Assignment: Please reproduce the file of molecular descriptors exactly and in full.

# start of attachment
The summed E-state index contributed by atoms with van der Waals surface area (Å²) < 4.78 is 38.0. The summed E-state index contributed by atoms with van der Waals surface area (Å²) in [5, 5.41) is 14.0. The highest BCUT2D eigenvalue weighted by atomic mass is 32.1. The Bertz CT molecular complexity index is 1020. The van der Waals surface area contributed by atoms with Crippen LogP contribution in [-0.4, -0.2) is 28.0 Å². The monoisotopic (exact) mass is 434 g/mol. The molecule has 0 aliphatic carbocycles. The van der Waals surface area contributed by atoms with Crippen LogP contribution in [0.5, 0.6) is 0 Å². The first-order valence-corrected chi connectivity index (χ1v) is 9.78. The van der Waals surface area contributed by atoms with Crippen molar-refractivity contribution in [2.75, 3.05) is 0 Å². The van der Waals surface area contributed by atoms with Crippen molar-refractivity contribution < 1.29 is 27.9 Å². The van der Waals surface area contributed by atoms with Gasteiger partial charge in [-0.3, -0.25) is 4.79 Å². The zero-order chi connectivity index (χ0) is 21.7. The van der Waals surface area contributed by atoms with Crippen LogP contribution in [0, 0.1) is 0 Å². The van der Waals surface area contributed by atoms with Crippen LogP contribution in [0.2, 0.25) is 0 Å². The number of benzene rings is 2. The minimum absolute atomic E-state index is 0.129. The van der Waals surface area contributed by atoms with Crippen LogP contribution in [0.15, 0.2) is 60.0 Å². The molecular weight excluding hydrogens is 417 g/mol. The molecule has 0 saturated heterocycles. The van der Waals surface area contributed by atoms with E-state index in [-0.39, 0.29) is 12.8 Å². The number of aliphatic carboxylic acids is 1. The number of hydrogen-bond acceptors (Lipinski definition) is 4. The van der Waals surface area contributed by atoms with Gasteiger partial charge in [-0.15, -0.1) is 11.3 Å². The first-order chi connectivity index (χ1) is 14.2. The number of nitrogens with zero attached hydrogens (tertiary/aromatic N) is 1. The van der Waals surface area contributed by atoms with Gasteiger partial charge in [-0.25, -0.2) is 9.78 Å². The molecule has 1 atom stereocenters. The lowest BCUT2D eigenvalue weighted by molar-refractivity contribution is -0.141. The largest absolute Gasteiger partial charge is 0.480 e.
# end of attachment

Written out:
The summed E-state index contributed by atoms with van der Waals surface area (Å²) < 4.78 is 38.0. The summed E-state index contributed by atoms with van der Waals surface area (Å²) in [5, 5.41) is 14.0. The highest BCUT2D eigenvalue weighted by atomic mass is 32.1. The Bertz CT molecular complexity index is 1020. The van der Waals surface area contributed by atoms with Crippen LogP contribution in [-0.4, -0.2) is 28.0 Å². The monoisotopic (exact) mass is 434 g/mol. The molecule has 0 aliphatic carbocycles. The van der Waals surface area contributed by atoms with Crippen LogP contribution in [0.5, 0.6) is 0 Å². The first-order valence-corrected chi connectivity index (χ1v) is 9.78. The van der Waals surface area contributed by atoms with Crippen molar-refractivity contribution in [2.75, 3.05) is 0 Å². The van der Waals surface area contributed by atoms with Crippen molar-refractivity contribution < 1.29 is 27.9 Å². The van der Waals surface area contributed by atoms with Gasteiger partial charge in [-0.3, -0.25) is 4.79 Å². The zero-order chi connectivity index (χ0) is 21.7. The van der Waals surface area contributed by atoms with Crippen LogP contribution in [0, 0.1) is 0 Å². The van der Waals surface area contributed by atoms with Crippen LogP contribution in [0.2, 0.25) is 0 Å². The number of benzene rings is 2. The minimum absolute atomic E-state index is 0.129. The van der Waals surface area contributed by atoms with Crippen LogP contribution in [0.15, 0.2) is 60.0 Å². The molecular weight excluding hydrogens is 417 g/mol. The molecule has 0 saturated heterocycles. The van der Waals surface area contributed by atoms with E-state index in [-0.39, 0.29) is 12.8 Å². The number of aliphatic carboxylic acids is 1. The number of hydrogen-bond acceptors (Lipinski definition) is 4. The van der Waals surface area contributed by atoms with Gasteiger partial charge in [-0.15, -0.1) is 11.3 Å². The first-order chi connectivity index (χ1) is 14.2. The number of nitrogens with zero attached hydrogens (tertiary/aromatic N) is 1. The van der Waals surface area contributed by atoms with Gasteiger partial charge in [-0.25, -0.2) is 9.78 Å². The molecule has 1 atom stereocenters. The lowest BCUT2D eigenvalue weighted by molar-refractivity contribution is -0.141. The largest absolute Gasteiger partial charge is 0.480 e.